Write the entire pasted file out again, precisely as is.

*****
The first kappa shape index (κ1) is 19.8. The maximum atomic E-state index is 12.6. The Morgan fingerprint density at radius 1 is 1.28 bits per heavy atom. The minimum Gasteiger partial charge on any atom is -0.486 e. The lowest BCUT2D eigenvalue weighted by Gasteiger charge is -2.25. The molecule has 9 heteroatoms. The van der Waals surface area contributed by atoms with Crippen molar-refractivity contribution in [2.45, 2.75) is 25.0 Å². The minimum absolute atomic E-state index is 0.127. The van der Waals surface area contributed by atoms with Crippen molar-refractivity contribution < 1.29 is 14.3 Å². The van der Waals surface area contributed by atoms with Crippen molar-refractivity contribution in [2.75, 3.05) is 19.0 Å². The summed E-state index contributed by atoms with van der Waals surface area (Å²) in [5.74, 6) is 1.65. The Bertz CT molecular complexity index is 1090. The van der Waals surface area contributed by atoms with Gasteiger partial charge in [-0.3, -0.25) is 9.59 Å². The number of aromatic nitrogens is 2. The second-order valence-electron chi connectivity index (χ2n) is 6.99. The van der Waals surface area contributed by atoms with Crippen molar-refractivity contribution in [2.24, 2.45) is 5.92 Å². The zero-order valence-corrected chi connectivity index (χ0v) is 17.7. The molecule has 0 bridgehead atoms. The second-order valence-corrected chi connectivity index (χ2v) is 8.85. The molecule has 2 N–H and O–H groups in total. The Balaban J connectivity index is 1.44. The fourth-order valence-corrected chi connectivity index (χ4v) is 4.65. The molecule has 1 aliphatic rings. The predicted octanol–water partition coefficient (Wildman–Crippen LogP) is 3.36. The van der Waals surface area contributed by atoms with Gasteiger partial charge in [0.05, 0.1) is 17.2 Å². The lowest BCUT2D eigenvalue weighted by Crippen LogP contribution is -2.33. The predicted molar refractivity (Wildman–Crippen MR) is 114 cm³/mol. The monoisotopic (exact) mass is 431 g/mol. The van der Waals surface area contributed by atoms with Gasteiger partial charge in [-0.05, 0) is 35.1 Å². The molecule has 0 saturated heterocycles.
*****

The first kappa shape index (κ1) is 19.8. The maximum atomic E-state index is 12.6. The Morgan fingerprint density at radius 1 is 1.28 bits per heavy atom. The minimum Gasteiger partial charge on any atom is -0.486 e. The lowest BCUT2D eigenvalue weighted by Gasteiger charge is -2.25. The molecule has 9 heteroatoms. The van der Waals surface area contributed by atoms with Crippen molar-refractivity contribution in [2.45, 2.75) is 25.0 Å². The minimum absolute atomic E-state index is 0.127. The van der Waals surface area contributed by atoms with Crippen molar-refractivity contribution < 1.29 is 14.3 Å². The van der Waals surface area contributed by atoms with Crippen molar-refractivity contribution in [2.75, 3.05) is 19.0 Å². The summed E-state index contributed by atoms with van der Waals surface area (Å²) in [5.74, 6) is 1.65. The Bertz CT molecular complexity index is 1090. The van der Waals surface area contributed by atoms with Gasteiger partial charge in [-0.3, -0.25) is 9.59 Å². The number of aromatic nitrogens is 2. The second-order valence-electron chi connectivity index (χ2n) is 6.99. The van der Waals surface area contributed by atoms with Crippen molar-refractivity contribution in [2.24, 2.45) is 5.92 Å². The zero-order valence-corrected chi connectivity index (χ0v) is 17.7. The molecule has 0 bridgehead atoms. The second-order valence-corrected chi connectivity index (χ2v) is 8.85. The molecule has 2 N–H and O–H groups in total. The Balaban J connectivity index is 1.44. The fourth-order valence-corrected chi connectivity index (χ4v) is 4.65. The molecule has 1 aliphatic rings. The predicted octanol–water partition coefficient (Wildman–Crippen LogP) is 3.36. The van der Waals surface area contributed by atoms with Gasteiger partial charge in [0.05, 0.1) is 17.2 Å². The lowest BCUT2D eigenvalue weighted by Crippen LogP contribution is -2.33. The predicted molar refractivity (Wildman–Crippen MR) is 114 cm³/mol. The monoisotopic (exact) mass is 431 g/mol. The van der Waals surface area contributed by atoms with Gasteiger partial charge in [-0.05, 0) is 35.1 Å². The molecule has 0 saturated heterocycles.